• Muscle fatigue 
  • Choosing not to partake in physical activity

Expected outcomes:

  • Patient will verbalize reduced pain with walking.
  • Patient will increase physical activity without experiencing pain.


1. Assess pain characteristics.
Meticulous pain assessment can help establish the diagnosis of peripheral vascular disease. In severe cases of PVD, pain also occurs with rest. It is described as a burning pain in the feet that is worse at night and can be relieved by dangling the feet over the side of the bed.

2. Assess the patient’s prior pain relief efforts.
Assessing what the patient has tried to relieve their pain and the outcome will help the nurse tailor interventions as well as aid in diagnosis.


1. Administer medications as indicated.
Cilostazol is a vasodilator that can help treat claudication. It may take up to 12 weeks to take effect.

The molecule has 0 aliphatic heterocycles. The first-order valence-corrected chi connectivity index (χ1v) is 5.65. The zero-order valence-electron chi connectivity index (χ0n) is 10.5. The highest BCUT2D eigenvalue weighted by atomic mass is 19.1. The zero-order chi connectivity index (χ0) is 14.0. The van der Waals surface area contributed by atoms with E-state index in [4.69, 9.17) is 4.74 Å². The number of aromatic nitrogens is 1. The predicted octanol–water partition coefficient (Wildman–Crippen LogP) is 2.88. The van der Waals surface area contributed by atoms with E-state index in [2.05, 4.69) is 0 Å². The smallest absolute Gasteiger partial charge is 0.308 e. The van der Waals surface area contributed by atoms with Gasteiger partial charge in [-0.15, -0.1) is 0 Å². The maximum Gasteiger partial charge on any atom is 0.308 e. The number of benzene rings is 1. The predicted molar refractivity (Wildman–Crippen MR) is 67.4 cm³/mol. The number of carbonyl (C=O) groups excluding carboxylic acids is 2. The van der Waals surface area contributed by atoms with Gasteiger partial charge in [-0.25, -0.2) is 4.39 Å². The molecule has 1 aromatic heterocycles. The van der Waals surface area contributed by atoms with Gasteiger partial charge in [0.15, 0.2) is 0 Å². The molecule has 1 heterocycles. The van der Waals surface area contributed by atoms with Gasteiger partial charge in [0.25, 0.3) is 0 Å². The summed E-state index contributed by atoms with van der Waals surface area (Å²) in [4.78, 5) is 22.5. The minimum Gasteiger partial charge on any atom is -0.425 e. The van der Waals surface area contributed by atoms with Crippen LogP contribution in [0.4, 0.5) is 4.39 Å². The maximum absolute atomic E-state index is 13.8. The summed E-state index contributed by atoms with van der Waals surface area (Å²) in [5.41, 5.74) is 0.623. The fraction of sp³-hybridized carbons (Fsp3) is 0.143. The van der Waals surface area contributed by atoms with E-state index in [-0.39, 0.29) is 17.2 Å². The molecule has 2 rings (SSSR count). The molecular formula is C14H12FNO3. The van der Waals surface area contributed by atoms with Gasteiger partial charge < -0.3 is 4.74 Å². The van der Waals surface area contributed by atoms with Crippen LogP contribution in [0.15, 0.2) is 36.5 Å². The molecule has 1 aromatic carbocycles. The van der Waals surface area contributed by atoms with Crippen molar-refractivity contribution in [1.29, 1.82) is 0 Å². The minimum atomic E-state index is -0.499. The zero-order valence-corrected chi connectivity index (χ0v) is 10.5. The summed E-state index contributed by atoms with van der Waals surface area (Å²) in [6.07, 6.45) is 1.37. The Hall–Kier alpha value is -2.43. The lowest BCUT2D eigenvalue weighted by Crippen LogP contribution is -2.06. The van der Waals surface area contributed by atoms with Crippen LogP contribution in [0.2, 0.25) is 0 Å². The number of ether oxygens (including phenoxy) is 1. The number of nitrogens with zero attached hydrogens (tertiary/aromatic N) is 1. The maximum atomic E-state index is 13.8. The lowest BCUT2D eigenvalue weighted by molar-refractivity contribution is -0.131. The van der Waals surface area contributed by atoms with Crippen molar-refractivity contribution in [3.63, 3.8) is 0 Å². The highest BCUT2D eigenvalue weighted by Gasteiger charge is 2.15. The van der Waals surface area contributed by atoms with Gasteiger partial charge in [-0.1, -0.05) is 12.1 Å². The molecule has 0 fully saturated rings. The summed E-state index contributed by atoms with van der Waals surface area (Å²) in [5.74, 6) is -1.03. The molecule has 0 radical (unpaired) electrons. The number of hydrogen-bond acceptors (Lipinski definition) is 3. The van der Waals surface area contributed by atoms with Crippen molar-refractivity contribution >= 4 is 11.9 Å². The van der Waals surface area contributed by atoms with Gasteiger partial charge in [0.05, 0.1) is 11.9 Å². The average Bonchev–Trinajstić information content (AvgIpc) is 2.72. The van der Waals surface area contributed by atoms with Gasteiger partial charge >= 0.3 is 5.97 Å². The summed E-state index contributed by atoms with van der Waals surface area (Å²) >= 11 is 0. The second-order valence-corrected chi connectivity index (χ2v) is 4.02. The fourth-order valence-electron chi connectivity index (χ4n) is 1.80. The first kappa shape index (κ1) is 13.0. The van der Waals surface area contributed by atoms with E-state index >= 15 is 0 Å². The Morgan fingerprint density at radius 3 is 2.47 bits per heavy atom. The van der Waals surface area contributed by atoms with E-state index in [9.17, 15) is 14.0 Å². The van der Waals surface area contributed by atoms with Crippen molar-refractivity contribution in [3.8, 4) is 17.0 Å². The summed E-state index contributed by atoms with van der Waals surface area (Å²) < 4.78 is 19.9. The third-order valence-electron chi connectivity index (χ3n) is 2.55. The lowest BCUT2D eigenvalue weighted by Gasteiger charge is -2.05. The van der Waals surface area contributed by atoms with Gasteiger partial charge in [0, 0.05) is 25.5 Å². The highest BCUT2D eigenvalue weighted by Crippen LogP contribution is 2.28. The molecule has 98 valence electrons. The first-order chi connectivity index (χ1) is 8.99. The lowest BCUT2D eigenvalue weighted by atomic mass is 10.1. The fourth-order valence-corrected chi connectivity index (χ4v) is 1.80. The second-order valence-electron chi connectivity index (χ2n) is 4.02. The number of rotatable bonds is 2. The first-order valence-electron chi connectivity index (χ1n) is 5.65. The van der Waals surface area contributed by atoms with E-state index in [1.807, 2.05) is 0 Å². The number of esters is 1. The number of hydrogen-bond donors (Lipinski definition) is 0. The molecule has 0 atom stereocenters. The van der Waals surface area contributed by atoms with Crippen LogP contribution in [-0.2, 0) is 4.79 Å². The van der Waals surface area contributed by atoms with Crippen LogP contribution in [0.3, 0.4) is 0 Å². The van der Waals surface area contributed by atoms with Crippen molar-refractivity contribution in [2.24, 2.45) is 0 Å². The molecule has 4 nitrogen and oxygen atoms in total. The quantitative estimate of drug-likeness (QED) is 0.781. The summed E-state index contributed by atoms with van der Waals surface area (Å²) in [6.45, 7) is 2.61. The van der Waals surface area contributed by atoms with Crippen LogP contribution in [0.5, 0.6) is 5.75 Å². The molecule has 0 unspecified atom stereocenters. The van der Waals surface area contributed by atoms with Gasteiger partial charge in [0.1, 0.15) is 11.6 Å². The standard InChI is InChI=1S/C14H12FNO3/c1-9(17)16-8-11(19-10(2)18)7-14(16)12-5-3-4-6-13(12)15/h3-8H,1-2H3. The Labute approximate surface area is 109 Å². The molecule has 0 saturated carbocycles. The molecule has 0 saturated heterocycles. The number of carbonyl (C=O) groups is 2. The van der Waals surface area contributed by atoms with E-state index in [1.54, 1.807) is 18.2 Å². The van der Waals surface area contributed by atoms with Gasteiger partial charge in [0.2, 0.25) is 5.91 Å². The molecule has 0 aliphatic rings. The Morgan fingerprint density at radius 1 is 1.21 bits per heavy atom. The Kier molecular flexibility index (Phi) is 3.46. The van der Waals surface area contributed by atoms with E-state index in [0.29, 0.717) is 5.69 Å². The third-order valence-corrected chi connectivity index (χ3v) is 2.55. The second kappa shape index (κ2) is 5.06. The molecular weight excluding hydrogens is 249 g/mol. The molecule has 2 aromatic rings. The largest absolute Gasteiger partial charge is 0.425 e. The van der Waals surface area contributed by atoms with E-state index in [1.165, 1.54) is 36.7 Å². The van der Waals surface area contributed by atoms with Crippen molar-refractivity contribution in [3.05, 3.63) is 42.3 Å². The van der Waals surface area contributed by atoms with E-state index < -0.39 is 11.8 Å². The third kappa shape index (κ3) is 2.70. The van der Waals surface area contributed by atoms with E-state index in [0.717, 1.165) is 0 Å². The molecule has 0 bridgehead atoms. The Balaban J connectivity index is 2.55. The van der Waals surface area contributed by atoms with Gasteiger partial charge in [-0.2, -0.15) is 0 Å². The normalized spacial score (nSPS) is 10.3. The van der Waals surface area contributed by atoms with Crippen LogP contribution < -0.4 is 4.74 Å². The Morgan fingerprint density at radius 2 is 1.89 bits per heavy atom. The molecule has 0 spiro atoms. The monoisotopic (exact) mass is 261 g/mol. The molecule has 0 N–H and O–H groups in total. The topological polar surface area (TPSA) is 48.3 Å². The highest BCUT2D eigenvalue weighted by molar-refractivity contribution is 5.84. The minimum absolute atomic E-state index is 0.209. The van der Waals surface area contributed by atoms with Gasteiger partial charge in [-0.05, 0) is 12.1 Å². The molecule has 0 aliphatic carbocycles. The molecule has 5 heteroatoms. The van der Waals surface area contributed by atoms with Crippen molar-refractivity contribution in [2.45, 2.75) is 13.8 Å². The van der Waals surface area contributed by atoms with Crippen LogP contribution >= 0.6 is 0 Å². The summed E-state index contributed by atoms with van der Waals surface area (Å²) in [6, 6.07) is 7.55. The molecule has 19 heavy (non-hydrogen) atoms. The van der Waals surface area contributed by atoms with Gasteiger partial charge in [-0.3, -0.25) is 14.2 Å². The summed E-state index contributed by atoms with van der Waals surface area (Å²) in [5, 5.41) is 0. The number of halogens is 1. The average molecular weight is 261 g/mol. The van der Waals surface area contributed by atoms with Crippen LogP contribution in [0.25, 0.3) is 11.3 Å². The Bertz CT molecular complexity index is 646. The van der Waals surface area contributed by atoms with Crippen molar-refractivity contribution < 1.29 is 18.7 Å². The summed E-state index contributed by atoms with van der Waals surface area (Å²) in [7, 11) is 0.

2. Encourage exercise.
Despite walking causing PVD pain, it is the best treatment for reducing disease severity. Patients should be instructed to walk until reaching their pain tolerance, pausing, and restarting once the pain is relieved. Walking sessions should last 30-45 minutes, 3-4 times per week.

3. Educate on lifestyle modifications.
Treating PVD and corresponding pain requires lifestyle modifications of maintaining a healthy weight, exercising, and managing chronic conditions.

4. Instruct the patient to avoid massaging affected extremities.
Massaging the affected extremities may feel good, but can dislodge an embolus. Speak with your doctor first before attempting.

Chronic Pain

PVD/PAD is a condition that causes chronic pain in the form of intermittent claudication, ischemic pain, and neuropathic pain.